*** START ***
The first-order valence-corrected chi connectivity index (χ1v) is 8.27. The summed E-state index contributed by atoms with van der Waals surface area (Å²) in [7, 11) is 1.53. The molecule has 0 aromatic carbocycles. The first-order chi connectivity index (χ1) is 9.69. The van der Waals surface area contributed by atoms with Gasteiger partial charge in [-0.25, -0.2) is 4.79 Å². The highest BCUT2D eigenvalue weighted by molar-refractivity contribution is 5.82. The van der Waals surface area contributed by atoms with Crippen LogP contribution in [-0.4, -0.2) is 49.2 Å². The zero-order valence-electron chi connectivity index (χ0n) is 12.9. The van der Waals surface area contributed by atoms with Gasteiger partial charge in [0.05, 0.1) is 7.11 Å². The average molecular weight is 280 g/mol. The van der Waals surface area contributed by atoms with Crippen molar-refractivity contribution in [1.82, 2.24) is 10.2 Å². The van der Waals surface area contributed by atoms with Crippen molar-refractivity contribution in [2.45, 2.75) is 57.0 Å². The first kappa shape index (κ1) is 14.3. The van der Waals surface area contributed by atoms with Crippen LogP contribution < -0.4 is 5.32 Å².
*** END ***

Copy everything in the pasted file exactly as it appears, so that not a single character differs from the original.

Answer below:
The first-order valence-corrected chi connectivity index (χ1v) is 8.27. The summed E-state index contributed by atoms with van der Waals surface area (Å²) in [7, 11) is 1.53. The molecule has 0 aromatic carbocycles. The first-order chi connectivity index (χ1) is 9.69. The van der Waals surface area contributed by atoms with Gasteiger partial charge in [-0.25, -0.2) is 4.79 Å². The highest BCUT2D eigenvalue weighted by molar-refractivity contribution is 5.82. The van der Waals surface area contributed by atoms with Crippen LogP contribution in [-0.4, -0.2) is 49.2 Å². The zero-order valence-electron chi connectivity index (χ0n) is 12.9. The van der Waals surface area contributed by atoms with Gasteiger partial charge in [0.05, 0.1) is 7.11 Å². The average molecular weight is 280 g/mol. The van der Waals surface area contributed by atoms with Crippen molar-refractivity contribution in [1.82, 2.24) is 10.2 Å². The van der Waals surface area contributed by atoms with Crippen molar-refractivity contribution in [2.45, 2.75) is 57.0 Å². The first kappa shape index (κ1) is 14.3. The van der Waals surface area contributed by atoms with Crippen LogP contribution < -0.4 is 5.32 Å².